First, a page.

Superstitions of a
By Robert Shackleton, 1905
The incongruity is the fascination of it all. In New York, the most modern of all large cities, the very embodiment of twentieth-century youth, thrives superstition, gray with countless centuries of age.
When the night wind wails through the gorgelike streets of the great East Side, thousands tremble, for the restless cry is from the souls of children unbaptized. Where thick-packed multitudes mass, many a charm is mystically woven, even as spells were whispered and charms woven in the forests of Northern Europe, centuries ago. Black art has not been banished by the electric light. Myths hold their own in spite of the railroad and the telegraph. Faith is desperately pinned to necromancy. There are, in New York, beliefs and weird practices which were old when the earliest scribe began to write upon the rock.
Not long ago a quadroon was taken into court for preying upon the Negroes of the Eighth Avenue colony. He claimed magic power, and in the power of his supposed magic a multitude believed. His arrest was brought about by a woman whose son remained ill despite the virtue of three green seals and a magic belt. Recently the will of a German woman, a dweller in Stanton Street, was disputed because she had profoundly dreaded the influence of witched and because, at her death, it had been found that little bags were hidden throughout her clothing, and that in them were incantations to drive the witches away. Attention was drawn, two years ago, to a woman in Ridge Street, who had many clients, and whose specialty was the bringing together of married folk who had drifted apart. She charged twenty dollars to each who invoked her aid, and for that sum she exorcised the evil spirit through whose malignancy the separation had come.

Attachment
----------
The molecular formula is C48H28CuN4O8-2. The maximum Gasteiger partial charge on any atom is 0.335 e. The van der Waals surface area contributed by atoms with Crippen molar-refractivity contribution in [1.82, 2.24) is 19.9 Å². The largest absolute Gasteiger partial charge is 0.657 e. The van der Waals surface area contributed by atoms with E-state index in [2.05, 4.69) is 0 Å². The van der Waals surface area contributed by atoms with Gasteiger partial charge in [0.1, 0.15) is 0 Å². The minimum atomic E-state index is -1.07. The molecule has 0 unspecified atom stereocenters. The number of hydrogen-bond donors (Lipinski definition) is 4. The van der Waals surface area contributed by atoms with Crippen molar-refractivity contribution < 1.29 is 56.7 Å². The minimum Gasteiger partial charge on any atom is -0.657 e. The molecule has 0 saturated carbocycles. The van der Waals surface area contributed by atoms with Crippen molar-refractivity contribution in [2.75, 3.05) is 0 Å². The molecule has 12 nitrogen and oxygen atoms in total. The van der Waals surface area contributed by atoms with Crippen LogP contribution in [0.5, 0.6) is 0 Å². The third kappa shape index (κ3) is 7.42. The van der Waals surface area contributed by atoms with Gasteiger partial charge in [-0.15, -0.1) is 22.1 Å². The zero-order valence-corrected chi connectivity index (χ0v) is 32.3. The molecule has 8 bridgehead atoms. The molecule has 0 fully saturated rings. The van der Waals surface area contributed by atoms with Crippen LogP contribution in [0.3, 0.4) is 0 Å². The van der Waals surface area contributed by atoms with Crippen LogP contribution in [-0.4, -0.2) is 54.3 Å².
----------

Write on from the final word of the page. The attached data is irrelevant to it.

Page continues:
But it is seldom that the black art of Manhattan attracts the attention of the law. To find the terrible Hun who is in league with the devil, to find the seer who makes a child proof against poison by writing magic words, in blood, upon its forehead, to find the man who in consternation discovered skull and crossbones sewed upon his garment, to find where love-philters may be bought, with full instructions as to their administration, one must patiently come to know the mankind of the tenements.
Ghosts are told of in the crowded region north of Grand Street. There are tales of demonology in Chinatown. Almshouse dwellers, sitting in the sun, watching the surging tide and the glistening water, tell of spirits and banshees and fays. Italians dread the evil eye, but have faith in amulets.
Diedrich Knickerbocker narrates that at one time the witchcraft of New England threatened to spread into these Netherlands, and that certain broomstick apparitions actually appeared, but that the worthy dwellers within the gates of Manhattan kept the witches away by dint of the time-honored device of nailed-up horseshoes. It is quite evident, however, that since then witchcraft has stolen in.
Curious it is to find, in Essex or Lulow Street or East Broadway, a belief in Lilith, the legendary first wife of Adam; but among these East Side women who pronounce incantations against her she is not Lilith as we know her in Rossetti, marvelously beautiful and eternally young, snaring the souls of men in the meshes of her enchanted hair, but a malicious personification of evil, forever watching to steal away or injure the new-born child.
Races that never heard of the predecessor of Eve share in the fear that new-born children are liable to be stolen away; they hold that fairies are the
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This page was last updated on
01 Jul 2006